Tuesday, October 30, 2012

Putting it all Together

So, we just made 1 liter of biodiesel. Now it's time to see if this is something that can save us money- that's one purpose of this project- to see if replacing some our weekly fuel consumption with what we just did will lower fuel costs. Let's start off by figuring how much our biodiesel costs to make:
Our bottle of Heet cost $2.29 for 355 mL, so that turns into $1.29 for the 200 mL we used.
The bottle of Drano cost $5.78 for 510 g, that turns into about $.06 for the 5.5 g we used.
The vegetable oil was $2.50 for the 1.42 L bottle, which turns into $1.76 for the 1 L we used.
Adding this up makes our biodiesel cost $3.11/L or $11.78/gallon!
Clearly, this is not a viable economic choice at all. So, now what? Can this be economically feasable? Perhaps on a large scale. Looking aroung on the internet, I found a purchasable large-scale (relatively speaking of course) biodiesel reactor from Northern Tool for the price of $3500.

This is an 80 gallon capacity batch processor- so we can make up to 80 gallons of biodiesel at a time. Now, we need to figure out how much to scale up our chemical raw materials. I'll spare the nitty-gritty unit analysis, but to make 80 gallons of biodiesel, we'll need roughly:
17 gallons of methanol
80 gallons of vegetable oil
~2 kg lye
I was able to find prices for the methanol and lye in bulk from Oakwood Chemical Products (http://www.oakwoodchemical.com/). Unfortunately, I found that vegetable oil only comes in sizes of 1-10 L or sizes on the scale of 1 metric ton (1000 kg). So, I figured that investing $3500 in a biodiesel maker, we'll be making a lot more than just one 80 gallon batch. Re-scaling everything to make 1 metric ton of biodiesel (using 1 metric ton of oil as the basis- or ~320 gallons), and using prices from Oakwood, our raw materials will cost us:
$480 for four 18 L jugs of methanol at $120 each
$110 for a 15 kg container of lye (we'll only need ~8 kg, but there's not a big choice in size here)
and $1000 for the oil (metric ton)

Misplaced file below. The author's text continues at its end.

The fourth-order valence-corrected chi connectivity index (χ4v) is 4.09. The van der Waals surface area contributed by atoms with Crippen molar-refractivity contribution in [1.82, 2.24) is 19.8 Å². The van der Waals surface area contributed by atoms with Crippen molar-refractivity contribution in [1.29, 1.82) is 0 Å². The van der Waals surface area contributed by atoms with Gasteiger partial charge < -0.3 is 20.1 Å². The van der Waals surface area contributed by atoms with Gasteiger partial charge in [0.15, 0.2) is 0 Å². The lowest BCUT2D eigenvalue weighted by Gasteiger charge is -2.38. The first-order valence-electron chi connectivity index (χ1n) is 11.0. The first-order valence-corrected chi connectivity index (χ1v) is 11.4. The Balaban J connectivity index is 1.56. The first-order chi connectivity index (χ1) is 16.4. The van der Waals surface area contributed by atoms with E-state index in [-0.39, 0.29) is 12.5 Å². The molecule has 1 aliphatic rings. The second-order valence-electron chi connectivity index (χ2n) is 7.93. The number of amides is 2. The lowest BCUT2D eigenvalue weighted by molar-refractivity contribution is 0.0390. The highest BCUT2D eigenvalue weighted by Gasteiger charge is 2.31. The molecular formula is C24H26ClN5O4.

This leaves us with a fuel cost of $1590/320 gallons, or $4.97/gallon. That is a lot more economical, but we're not including the whopping $3500 up front cost to make this. Including that in our calculations for 320 gallons makes our biodiesel cost $15.90/gallon! Ouch! That's even more expensive than the home-brewed variety we made. 
Something that is very important to understand now, is that most diesel engines can only handle around 20% biodiesel. So our 320 gallons would be good for around 1,600 gallons total. If we have a Volkswagen Jetta that holds 15 gallons in its tank, and averages 40 mpg, our 320 gallons of biodiesel would last us around 64,000 miles! Most people only drive around 10,000 miles a year, so 320 gallons of biodiesel would last us over 6 years! Since biodiesel is, well, a bio-based fuel, there is some serious breakdown and deterioration of the fuel over the course of 6 years. 
No matter how we slice it, on a backyard/garage-sized setup, we wouldn't be able to make biodiesel less expensive than regular diesel that currently costs $3.98 on average in the Midwest (http://www.eia.gov/petroleum/gasdiesel/).
Well, we learned how to make a biofuel known as "biodiesel" which is really just a (slightly) complicated class of organic molecules known as fatty acid methyl esters. It's really simple to do, and can be done with household products. Economically, this process is not viable- for now. This is a classic example of where the chemistry is pure awesome, but the real-world economics say, "I don't think so." 
The whole concept of biofuels leaves plenty of room for improvement- one of the big downfalls is figuring out how to make stuff like biodiesel and corn ethanol for a fraction of the current cost. That's why it takes teams of research scientists to figure out processes for making biofuels, and engineers to figure out how to make it big and cheap. I hope you followed along in this series of posts, and that you learned a thing or two about biofuels. Thank you  also to Paige Hancock, who assisted with picture-taking and moral support. Finally, thank you to Professor David Schmidt who assigned this project and helped me learn a plethora of things in the process. Now, go out and make a gallon or two of biodiesel! Or better yet, switch to an engineering major and help figure out how to make a billion gallons! 
-John Hancock

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